Some of you in response tried to argue that it is wrong to even question faith, or people of faith. Of course, I asked in the very first post for the reasons for your faith. In this PC world that we live in, some religionists would have you believe that to suggest god doesn't exist is the highest insult, that to ask for actual evidence for belief is not necesarry at all. It is a happy accident that we don't live 500 years ago, where the same question I posed would no doubt have resulted in my being tied to a stake and set on fire.

    Others, notably Little Toe, tried to change the question or suggest that I was asking the wrong ones. (with respect, if you want to change the questions, feel free to start your own thread. My questions were perfectly legit) Changing the subject is a tactic when you can't answer the question in the first place. At least it created that impression with me. For that matter, to claim that "god" or someone similar communicated personally doesn't answer the question and must be met with extreme skeptisicm. I offer two excellent pieces of reasoning on the reliability of "personal messages from god". This first one is by Richard Dawkins from "The God Delusion":

    You say you have experienced God directly? Well, some people have experienced a pink elephant, but that probably doesn't impress you. Peter Sutcliffe, the Yorkshire Ripper, distinctly heard the voice of Jesus telling him to kill women, and he was locked up for life. George W. Bush says that God told him to invade Iraq (a pity God didn't vouchsafe him a revelation that there were no weapons of mass destruction). Individuals in asylums think they are Napoleon or Charlie Chaplin, or that the entire world is conspiring against them, or that they can broadcast their thoughts into other people's heads. We humour them but don't take their internally revealed beliefs seriously, mostly because not many people share them. Religious experiences are different only in that the people who claim them are numerous.

    This is from Sam Harris in The End of Faith

    We have names for people who have many beliefs for which there is no rational justification. When their beliefs are extremely common we call them 'religious'; otherwise, they are likely to be called 'mad', 'psychotic' or 'delusional' . . . Clearly there is sanity in numbers. And yet, it is merely an accident of history that it is considered normal in our society to believe that the Creator of the universe can hear your thoughts, while it is demonstrative of mental illness to believe that he is communicating with you by having the rain tap in Morse code on your bedroom window. And so, while religious people are not generally mad, their core beliefs absolutely are.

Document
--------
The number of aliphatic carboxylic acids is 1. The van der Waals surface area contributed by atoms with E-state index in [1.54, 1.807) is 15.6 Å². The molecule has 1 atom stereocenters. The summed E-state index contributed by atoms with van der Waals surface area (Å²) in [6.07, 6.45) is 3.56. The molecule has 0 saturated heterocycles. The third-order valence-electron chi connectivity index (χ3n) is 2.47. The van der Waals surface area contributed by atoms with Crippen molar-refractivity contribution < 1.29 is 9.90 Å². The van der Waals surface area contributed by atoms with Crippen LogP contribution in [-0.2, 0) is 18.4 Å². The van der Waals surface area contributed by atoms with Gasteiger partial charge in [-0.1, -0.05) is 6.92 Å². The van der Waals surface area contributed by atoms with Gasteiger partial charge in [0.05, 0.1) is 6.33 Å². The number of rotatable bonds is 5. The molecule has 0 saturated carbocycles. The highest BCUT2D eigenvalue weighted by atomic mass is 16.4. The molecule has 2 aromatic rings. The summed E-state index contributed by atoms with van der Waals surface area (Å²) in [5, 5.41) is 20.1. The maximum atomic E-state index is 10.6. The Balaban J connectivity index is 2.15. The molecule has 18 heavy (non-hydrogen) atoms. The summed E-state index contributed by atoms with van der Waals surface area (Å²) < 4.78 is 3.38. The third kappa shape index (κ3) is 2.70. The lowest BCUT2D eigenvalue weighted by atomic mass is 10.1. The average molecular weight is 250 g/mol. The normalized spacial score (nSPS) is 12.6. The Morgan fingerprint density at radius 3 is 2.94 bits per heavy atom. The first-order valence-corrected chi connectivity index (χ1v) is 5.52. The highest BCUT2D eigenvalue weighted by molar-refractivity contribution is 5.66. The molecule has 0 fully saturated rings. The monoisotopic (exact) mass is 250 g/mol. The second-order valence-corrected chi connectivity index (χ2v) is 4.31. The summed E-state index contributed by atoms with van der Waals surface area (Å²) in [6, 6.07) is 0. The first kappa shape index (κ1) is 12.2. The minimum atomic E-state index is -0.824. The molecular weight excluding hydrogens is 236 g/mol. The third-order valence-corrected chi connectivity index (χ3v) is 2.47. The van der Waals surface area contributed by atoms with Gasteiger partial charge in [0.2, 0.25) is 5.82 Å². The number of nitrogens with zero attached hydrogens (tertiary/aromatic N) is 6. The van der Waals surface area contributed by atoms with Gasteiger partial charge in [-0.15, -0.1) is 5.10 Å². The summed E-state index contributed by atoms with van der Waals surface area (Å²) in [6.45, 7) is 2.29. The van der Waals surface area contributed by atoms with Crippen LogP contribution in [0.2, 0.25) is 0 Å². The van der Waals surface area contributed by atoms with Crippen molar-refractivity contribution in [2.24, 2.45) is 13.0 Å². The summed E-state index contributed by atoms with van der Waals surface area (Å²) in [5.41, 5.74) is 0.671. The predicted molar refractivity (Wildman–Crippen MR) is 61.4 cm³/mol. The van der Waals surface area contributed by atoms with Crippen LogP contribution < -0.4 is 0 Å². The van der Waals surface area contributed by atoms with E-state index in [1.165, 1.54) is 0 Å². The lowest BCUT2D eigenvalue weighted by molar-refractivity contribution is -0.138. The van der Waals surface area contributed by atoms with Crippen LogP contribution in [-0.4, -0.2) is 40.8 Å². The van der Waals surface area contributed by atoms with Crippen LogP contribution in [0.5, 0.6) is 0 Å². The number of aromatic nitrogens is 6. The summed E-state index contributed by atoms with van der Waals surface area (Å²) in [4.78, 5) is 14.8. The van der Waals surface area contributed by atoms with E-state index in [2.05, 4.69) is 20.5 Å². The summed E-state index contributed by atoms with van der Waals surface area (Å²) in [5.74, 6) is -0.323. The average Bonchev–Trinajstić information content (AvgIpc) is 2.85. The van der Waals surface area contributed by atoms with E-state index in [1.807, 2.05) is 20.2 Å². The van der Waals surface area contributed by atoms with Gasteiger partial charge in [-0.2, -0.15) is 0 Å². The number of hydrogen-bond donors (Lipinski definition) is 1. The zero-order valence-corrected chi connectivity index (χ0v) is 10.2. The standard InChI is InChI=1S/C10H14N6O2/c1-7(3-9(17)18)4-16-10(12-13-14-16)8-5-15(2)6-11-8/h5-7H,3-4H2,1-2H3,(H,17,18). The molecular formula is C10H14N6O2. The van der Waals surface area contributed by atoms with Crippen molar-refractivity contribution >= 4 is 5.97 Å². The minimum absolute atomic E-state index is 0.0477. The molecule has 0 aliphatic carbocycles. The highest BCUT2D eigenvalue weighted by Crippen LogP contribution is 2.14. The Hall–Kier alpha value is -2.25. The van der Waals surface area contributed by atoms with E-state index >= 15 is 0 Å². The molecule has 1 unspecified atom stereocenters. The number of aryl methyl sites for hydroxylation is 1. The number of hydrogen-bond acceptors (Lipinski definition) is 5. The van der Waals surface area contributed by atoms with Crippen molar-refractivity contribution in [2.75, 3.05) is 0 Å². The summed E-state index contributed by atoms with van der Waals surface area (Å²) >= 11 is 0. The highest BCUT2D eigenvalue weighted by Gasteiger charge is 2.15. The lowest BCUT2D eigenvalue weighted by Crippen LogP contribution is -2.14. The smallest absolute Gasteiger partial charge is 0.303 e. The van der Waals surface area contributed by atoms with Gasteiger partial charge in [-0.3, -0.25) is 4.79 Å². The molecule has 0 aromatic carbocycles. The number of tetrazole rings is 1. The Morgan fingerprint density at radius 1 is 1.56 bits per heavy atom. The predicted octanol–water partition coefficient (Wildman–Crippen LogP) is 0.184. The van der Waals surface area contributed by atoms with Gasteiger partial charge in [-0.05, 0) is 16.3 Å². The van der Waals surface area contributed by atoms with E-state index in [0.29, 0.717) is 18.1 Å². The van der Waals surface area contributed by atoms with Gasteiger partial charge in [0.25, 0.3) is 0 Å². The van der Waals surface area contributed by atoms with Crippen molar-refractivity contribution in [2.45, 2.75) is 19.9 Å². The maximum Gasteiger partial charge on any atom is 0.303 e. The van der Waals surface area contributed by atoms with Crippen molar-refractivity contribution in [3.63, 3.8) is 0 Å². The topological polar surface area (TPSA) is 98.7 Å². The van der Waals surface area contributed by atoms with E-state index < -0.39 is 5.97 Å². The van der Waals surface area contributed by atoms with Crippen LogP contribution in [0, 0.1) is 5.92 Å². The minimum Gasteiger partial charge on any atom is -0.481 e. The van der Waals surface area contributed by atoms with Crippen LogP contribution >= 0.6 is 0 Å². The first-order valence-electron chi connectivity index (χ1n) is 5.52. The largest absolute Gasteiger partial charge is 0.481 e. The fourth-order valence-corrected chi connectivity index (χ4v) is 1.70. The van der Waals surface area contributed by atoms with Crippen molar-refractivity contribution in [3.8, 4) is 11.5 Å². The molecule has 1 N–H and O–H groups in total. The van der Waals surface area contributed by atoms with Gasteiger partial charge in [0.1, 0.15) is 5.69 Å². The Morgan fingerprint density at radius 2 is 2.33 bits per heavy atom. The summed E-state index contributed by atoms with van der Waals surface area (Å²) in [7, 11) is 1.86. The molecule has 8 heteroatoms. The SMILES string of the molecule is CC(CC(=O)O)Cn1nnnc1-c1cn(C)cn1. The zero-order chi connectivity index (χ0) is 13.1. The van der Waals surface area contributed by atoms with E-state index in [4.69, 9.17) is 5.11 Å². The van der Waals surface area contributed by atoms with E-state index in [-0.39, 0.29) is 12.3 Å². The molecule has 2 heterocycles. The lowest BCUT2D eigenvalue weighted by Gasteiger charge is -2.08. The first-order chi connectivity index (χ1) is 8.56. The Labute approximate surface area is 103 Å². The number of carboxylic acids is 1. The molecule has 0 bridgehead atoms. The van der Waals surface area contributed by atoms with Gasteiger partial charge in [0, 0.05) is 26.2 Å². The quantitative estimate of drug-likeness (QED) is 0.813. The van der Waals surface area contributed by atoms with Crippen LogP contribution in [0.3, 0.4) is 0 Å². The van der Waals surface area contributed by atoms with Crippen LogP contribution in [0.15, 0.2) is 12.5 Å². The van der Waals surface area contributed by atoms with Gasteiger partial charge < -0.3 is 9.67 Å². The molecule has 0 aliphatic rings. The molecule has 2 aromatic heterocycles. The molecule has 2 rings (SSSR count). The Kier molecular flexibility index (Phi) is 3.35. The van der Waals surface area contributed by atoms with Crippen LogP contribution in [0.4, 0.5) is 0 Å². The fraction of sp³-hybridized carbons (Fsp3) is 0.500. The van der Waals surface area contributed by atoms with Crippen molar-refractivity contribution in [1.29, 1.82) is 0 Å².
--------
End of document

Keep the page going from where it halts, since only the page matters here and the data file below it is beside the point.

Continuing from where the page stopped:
While I have noted a wide variety of opinion, I would be remiss if I didn't point out the sheer lack of evidence brought forth to say,"I know god exists because of facts A,B, or C." Instead, people gave emotional arguements ('faith helps people get through tough times') but not reasons. It seems that Christians for example are more then happy to accept the couple of verses that says Jesus is our saviour and that we need faith, without being able to tell anyone much at all as to why the source material is itself trustworthy and accurate. The sheer amount of contradictions in both the Old and New Testament are staggering. But a believer expresses "faith" that what he believes is the accurate, unerring 100% truthful word of god. That is quite a claim, quite a belief to have, without really knowing why you believe it, or where you got your beliefs from..... Or being unable to answer the questions that were posed at the beginning....

    I say this as a commentary. It does disagree with many of you, but I mean no harm by these words. I hope that a request for evidence and fact as a basis for faith doesn't cause upset. I do think it demonstrates that faith is dangerous because it in fact cannot be proven with evidence. You either believe what you are taught and/or read in ancient scrolls, or you have no faith. You either need to hear or see something no one else can see, or else you have no faith.

    I end with the quote from Mr Harris that I put in my first post on this thread. I think this is the quote that scares believers the most, with respect.